The cloud computing market is new and highly competitive, and most public cloud services practically do not differ in price. The cost of private cloud implementations varies from project to project. Because of this, it is impossible to single out one vendor, which is objectively better in price / quality, and the differentiator in this paragraph of the survey is more likely a subjective perception of quality than price.

    Fig. 8

    In the perception of developers, Google shines against the background of all other companies in terms of the value provided. The reason for this may be the fact that Google has been freely distributing open source tools to developers for many years. In addition, a business model based on the sale of advertising, not products, allowed Google to provide developers with substantial engineering resources for working on Google platforms and with the company's tools for free. This is definitely a good model to get high price / quality ratings from developers.

    Brief conclusions
    Despite the fact that most suppliers declare their intentions to promote both public and private cloud infrastructures, in reality these are so far two significantly different markets, with different leaders. Amazon, the pioneer of the public cloud market, now shares leadership with Google. At the same time, from the point of view of developers, Google demonstrates greater potential, and plans for the development of Google solutions are more thorough than for competitor solutions. Google is likely to lead the public cloud industry.

    In the field of private clouds, IBM has already clearly gained leadership and is in the strongest position, which in the future will allow it to maintain a dominant position in this segment. This is especially true when it comes to large corporations, which are most often already customers of IBM, as well as those companies for which the reliability and security of the solution are of paramount importance. IBM, with its impeccable reputation in the corporate environment, offers private clouds built behind the client’s firewall, as well as the implementation of clouds of the same level and manageability as public solutions, but without the inherent security problems of public clouds. IBM also offers pre-integrated cloud computing equipment to facilitate the deployment and configuration of private clouds.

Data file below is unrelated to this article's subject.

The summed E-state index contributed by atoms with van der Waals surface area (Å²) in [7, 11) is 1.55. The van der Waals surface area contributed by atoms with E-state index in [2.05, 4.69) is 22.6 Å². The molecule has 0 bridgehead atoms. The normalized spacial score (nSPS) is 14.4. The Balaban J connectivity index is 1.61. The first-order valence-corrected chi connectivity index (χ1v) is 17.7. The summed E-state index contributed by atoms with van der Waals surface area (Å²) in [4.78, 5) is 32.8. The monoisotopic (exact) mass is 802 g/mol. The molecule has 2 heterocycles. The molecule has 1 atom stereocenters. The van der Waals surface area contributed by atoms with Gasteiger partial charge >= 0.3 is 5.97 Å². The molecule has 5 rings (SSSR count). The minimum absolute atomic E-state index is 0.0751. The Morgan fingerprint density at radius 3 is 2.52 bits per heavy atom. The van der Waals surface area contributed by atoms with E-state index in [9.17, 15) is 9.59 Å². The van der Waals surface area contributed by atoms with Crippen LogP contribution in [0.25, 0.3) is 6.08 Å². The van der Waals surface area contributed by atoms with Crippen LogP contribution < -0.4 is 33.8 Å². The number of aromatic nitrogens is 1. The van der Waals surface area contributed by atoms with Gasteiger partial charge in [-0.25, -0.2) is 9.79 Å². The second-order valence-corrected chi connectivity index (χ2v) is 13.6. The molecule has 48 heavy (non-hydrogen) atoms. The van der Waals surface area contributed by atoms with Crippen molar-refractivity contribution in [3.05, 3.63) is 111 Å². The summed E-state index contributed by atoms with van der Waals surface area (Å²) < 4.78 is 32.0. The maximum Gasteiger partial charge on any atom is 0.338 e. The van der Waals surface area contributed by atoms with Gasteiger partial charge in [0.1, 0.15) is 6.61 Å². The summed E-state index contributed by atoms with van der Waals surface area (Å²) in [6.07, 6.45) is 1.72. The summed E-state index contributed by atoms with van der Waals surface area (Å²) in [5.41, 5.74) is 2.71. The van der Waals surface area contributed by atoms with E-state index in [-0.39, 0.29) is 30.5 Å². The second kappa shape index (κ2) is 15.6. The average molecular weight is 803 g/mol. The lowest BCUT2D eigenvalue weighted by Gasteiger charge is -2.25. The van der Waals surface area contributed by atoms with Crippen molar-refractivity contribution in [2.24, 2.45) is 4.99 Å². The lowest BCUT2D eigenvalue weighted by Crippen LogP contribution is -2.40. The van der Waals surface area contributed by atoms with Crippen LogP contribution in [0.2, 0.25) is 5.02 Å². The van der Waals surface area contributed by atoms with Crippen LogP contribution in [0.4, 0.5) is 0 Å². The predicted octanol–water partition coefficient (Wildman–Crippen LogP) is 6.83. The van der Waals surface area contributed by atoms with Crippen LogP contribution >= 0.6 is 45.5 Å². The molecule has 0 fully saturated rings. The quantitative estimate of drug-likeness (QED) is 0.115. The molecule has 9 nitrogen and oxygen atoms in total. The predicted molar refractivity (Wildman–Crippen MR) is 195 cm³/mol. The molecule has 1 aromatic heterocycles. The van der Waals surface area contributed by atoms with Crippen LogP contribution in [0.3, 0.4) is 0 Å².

The two companies that are at the crossroads of public and private clouds, AT&T and Microsoft, have great potential. In the case of AT&T, due to the existing physical infrastructure, and in the case of MS, due to the developed network of developers and well-known software capabilities. However, both companies were somewhat late for distribution, and this is a significant drawback for a player in the market that is developing so rapidly.

    Janel Garvin is the founder of Evans Data Corp and an analyst for cloud computing, concurrent programming, and development tools.

    In the course of reading and translating, several cursory considerations arose:

    - The survey was conducted even before the incident with Sidekick, which, in my opinion, revealed another hefty problem of cloud computing - relatively speaking, the problem of holes in the provider’s business processes. Broken backup and lack of double-triple redundancy, staff reduction or lack of training in working with hardware and software of third companies and other crap that opened up after this data loss is stronger than Goethe's Faust. If they had been interviewed after this scandal, Microsoft’s estimates would have been much lower, but that’s not the point, MS in this sense is completely unique, the mess is flourishing in many places. It turns out that it will be necessary to strictly certify cloud providers for the quality of business processes, although this is not a guarantee of anything, of course.

    - Indeed, it is very strange that IBM on vendor independence gave such estimates. If you look at their Development and Test on the IBM Cloud , then there is SUSE, Rational, which is all on top of Eclipse, Informix Dynamic Server DE, with which you can write for Amazon EC2, for example, without any problems. It’s quite interoperable.


    Probably, nevertheless, vendor independence is very strongly associated with freeware software.

    - Sun just before the sale rolled out a very interesting cloud solution. It is unfortunate that now, because of all this bootleg with a merger, they have missed this market.